These first few weeks will establish your milk supply. Life will get easier, but for now, life may be a little unpredictable. You need to follow your baby's lead.
Don't let anyone scare you into thinking that you are not producing enough milk. Many moms may hear comments like " Should she be eating again?" "Do you think she's getting enough?" This is enough to make any mother worry. Try to surround yourself with women who have successfully breastfed their babies. La Leche meetings are an excellent place to find this type of support.
Putting your baby to the breast when he/she cries will not spoil them!! Your baby may be fussy and crying a lot, and you might be feeling frustrated because you have tried bouncing him, burping him, a diaper change, but he continues to cry.
There is no "right" or "normal" time to wait between feedings. If your baby stops crying when you breastfeed him, then that is what he wants. If your baby doesn't want to nurse, he will let you know. But, he may respond with relief, as if he's saying "finally! Why did you take so long?" All babies are physiologically made for constant contact and feeding. Keeping your baby on a feeding schedule is not the way nature intended it to be.
Are you Enduring a Cluster Feeding Evening again?
nursing usually happens in the evenings, but can occur any time during
the day or in the middle of the night.
Cluster breastfeeding is very common in newborn babies. Cluster feeding at night can
become very tedious; Mom and Baby will usually end up sleeping in the
During the day, the baby might only breastfeed a few times and
sleep between feedings. In the evenings, he/she might try to catch up on lost feedings with a period of continuous feeding.
NB: Cluster sessions do not indicate a low milk supply!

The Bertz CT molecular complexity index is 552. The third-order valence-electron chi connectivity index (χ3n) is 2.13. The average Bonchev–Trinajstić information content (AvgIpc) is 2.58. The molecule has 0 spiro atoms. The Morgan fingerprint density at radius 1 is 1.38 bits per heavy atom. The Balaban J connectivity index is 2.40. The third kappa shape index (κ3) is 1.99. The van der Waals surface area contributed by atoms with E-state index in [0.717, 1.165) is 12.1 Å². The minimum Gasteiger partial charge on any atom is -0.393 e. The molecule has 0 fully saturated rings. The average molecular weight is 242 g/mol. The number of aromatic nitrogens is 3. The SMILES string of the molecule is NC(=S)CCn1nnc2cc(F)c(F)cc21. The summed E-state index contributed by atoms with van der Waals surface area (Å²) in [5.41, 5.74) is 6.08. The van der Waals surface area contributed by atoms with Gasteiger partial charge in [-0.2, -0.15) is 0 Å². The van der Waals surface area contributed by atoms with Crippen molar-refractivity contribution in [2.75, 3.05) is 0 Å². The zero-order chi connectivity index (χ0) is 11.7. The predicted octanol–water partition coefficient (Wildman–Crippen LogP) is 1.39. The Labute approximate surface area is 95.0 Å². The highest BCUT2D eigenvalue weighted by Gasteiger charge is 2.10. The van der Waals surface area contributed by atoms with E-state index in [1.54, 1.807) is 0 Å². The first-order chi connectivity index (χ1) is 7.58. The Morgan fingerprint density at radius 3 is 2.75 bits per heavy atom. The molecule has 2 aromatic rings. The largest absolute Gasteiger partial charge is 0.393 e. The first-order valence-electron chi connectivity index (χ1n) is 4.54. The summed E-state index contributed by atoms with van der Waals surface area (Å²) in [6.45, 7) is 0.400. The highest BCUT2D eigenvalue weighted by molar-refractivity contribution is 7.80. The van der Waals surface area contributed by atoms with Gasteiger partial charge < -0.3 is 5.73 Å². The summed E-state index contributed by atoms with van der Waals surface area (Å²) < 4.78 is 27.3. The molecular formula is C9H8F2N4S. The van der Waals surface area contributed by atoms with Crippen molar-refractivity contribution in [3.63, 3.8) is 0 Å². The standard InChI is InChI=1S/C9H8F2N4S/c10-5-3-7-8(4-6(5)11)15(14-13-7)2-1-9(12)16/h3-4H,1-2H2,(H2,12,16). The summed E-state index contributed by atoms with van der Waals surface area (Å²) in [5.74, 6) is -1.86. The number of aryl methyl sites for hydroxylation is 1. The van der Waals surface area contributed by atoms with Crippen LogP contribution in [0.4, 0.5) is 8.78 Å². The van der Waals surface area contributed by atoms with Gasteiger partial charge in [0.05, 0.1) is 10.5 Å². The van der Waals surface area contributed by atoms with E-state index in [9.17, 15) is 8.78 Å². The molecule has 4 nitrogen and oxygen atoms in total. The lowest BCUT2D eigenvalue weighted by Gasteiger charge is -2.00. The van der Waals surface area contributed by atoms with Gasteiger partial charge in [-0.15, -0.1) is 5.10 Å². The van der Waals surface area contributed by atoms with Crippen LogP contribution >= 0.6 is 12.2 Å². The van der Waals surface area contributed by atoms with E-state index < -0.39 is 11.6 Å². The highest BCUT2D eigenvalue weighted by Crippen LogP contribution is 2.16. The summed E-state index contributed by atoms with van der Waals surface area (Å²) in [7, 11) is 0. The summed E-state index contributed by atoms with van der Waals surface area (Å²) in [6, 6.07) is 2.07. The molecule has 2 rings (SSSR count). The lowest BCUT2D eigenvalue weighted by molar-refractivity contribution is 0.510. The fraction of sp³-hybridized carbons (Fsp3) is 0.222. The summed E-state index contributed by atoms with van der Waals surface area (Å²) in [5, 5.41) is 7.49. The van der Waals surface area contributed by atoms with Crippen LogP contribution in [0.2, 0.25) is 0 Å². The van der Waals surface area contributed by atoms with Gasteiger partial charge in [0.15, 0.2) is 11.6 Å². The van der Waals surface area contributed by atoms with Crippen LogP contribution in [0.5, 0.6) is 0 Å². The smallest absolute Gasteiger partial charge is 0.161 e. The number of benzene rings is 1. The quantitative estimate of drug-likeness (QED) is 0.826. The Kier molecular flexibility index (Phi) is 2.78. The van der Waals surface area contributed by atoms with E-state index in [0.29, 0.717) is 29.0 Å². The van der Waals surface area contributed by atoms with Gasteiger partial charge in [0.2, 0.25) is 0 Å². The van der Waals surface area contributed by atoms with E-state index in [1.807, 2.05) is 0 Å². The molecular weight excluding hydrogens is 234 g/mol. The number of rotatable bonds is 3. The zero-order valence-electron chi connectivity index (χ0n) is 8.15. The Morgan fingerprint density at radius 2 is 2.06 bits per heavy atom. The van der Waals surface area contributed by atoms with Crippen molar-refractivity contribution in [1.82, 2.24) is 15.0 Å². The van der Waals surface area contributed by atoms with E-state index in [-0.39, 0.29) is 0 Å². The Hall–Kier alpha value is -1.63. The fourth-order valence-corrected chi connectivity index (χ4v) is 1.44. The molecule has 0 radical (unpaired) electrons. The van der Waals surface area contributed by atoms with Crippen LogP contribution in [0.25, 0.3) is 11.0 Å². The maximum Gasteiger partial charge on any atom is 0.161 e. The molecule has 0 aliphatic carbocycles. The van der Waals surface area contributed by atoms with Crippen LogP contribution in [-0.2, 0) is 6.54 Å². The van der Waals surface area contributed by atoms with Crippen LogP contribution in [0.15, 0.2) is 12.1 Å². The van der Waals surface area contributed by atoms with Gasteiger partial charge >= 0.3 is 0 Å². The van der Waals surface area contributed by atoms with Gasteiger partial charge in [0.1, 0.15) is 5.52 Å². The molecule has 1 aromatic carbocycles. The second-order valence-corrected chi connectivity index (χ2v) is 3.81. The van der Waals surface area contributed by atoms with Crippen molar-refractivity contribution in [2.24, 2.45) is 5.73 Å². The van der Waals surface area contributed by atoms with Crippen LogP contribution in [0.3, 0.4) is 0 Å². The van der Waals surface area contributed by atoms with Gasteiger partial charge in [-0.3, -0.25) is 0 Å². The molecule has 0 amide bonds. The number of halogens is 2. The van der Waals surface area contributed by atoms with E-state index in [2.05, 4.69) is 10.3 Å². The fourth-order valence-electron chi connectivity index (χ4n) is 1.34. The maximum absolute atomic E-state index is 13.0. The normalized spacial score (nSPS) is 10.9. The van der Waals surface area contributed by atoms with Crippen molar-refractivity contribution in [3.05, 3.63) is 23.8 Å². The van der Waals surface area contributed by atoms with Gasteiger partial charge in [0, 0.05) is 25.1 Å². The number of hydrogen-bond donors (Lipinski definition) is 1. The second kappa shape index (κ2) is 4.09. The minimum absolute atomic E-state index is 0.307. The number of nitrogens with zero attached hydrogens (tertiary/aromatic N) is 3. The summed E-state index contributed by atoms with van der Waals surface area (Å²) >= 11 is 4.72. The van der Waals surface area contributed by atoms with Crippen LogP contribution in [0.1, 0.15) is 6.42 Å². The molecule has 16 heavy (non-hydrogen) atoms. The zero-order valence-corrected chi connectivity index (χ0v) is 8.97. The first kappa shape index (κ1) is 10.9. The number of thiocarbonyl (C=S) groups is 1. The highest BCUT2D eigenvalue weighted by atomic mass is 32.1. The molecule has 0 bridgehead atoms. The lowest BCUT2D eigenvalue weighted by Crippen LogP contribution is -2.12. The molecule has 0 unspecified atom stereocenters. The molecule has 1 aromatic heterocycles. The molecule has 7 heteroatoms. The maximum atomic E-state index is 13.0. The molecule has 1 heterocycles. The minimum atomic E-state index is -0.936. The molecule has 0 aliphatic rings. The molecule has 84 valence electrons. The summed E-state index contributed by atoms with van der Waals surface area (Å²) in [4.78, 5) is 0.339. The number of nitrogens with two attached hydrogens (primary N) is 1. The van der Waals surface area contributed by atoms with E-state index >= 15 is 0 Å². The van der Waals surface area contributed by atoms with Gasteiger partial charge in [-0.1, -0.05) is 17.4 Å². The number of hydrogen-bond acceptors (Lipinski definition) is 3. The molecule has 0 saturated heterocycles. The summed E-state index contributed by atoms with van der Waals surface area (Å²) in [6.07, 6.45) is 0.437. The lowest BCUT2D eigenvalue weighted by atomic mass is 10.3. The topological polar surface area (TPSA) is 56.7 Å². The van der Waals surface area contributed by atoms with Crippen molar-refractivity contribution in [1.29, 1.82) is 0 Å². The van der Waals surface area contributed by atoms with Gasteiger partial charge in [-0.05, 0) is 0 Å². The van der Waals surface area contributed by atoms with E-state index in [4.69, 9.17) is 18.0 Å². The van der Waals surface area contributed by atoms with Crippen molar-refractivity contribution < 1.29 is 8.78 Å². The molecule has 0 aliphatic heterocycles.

Supplementing your baby with formula will
cause your body to produce less milk. By allowing the extra feedings, you ensure that your body is producing just the right amount of milk
for your little one.
Most of the time, it's normal development. A new-born baby is not fully skilled at nursing yet, he/she has a small mouth, small tummy and a digestive system that is still developing. This is why your baby might need more time at the breast. On top of this, your breasts are still adapting to the amount of milk required, and the constant nursing will ensure a good supply of breast milk.
Breastfeed on demand and avoid sticking to a feeding schedule, as this can make your baby even more fussy and miserable.
Newborn cluster feeding is a temporary thing and learning to work around it and accept it, will help you enjoy your breastfeeding experience more.
Infant cluster feeding can work to the advantage of mothers who are returning to work, as babies who cluster feed, usually sleep longer at night. A mother can use this time to relax and bond with her baby.
Breastfeeding in the laid back breastfeeding position can improve milk transfer because it allows your baby to position him/herself at the breast. Most mothers find this position much more comfortable too.